This brief handbook of organizing is for any person who gets involved in groups, campaigns, and social movements. Organizing is not for experts, but we all are organizers. So that we all can be more efficient organizers this small handbook provides some useful concepts and tools.

Support the development of the brief handbook of 'organizing'"

So that I can focus my energies on the work on the handbook, I need some economic support. Any amount helps, and if you want I can publish the names of those who have supported my work in the final version of the handbook.

At the moment, the handbook is work in progress, and I envision the following steps (see the content further below):
 
- version 0.4 (Spanish): rough draft of the concept of the organizing spiral finalised
- version 0.5 (Spanish): rough draft of the Movement Action Plan finalised
- version 0.6 (Spanish): rough draft of empowered organisations finalised
- version 0.7 (Spanish): rough draft of empowering organisations finalised
- version 0.8: rough draft of examples of successful social movements finalised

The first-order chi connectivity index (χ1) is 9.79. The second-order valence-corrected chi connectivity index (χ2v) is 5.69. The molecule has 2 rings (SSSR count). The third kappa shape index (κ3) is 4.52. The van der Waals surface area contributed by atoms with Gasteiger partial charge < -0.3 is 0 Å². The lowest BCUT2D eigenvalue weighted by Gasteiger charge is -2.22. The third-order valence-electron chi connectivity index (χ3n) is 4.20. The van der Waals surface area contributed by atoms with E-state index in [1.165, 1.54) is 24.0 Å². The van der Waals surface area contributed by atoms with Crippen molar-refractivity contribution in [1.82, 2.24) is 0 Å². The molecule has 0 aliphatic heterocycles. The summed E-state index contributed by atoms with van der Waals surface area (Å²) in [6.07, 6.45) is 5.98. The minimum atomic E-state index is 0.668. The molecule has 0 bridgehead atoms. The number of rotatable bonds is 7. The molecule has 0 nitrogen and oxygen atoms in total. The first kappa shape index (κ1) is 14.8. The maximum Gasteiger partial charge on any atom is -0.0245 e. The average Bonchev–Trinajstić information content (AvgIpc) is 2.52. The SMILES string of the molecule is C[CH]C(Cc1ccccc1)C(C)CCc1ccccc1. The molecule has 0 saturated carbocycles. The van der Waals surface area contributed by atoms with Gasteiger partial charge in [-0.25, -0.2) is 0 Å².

- version 0.9: rough draft of tools finalised
- version 0.10: draft of complete text
- version 1.0-beta: text revised

The plan is to get to version 1.0-beta by the end of 2015. I envision to publish the handbook as a book, as PDF, and to create a website related to it.

Thank you for your support!

Content

1. Introduction
2. Social Movements

  • Examples of successful social movements
  • The Movement Action Plan (MAP)
  • Five causal mechanisms of social change
  • Conclusions: consequences for our activism

3. “Organizing”

  • The principles of organizing
  • Power (based on my piece in the second edition of the WRI Handbook for Nonviolent Campaigns)
  • Social Empowerment
  • Conclusions: the overall strategy of organizing is social empowerment, the development of grassroots power for a fundamental social change

4. Empowering organisations: How do we organising ourselves for our activism?

5. Empowered organisations: How do we plan to make use of our power?
5.1 The seven aspects of the organising spiral

  • The participants
  • The identity of the group
  • Structure and Process
  • Problem and Solution
  • The social environment
  • Communication
  • Resources

5.2 The seven steps of organising

  • The Beginning
  • Analysis
  • Objectives
  • Strategies
  • The Planning of Actions
  • Action!
  • Evaluation

6. Tools

7. Let's get organised! (Conclusions)
8. Resources and materials

  • Resources and materials on the internet
  • Bibliography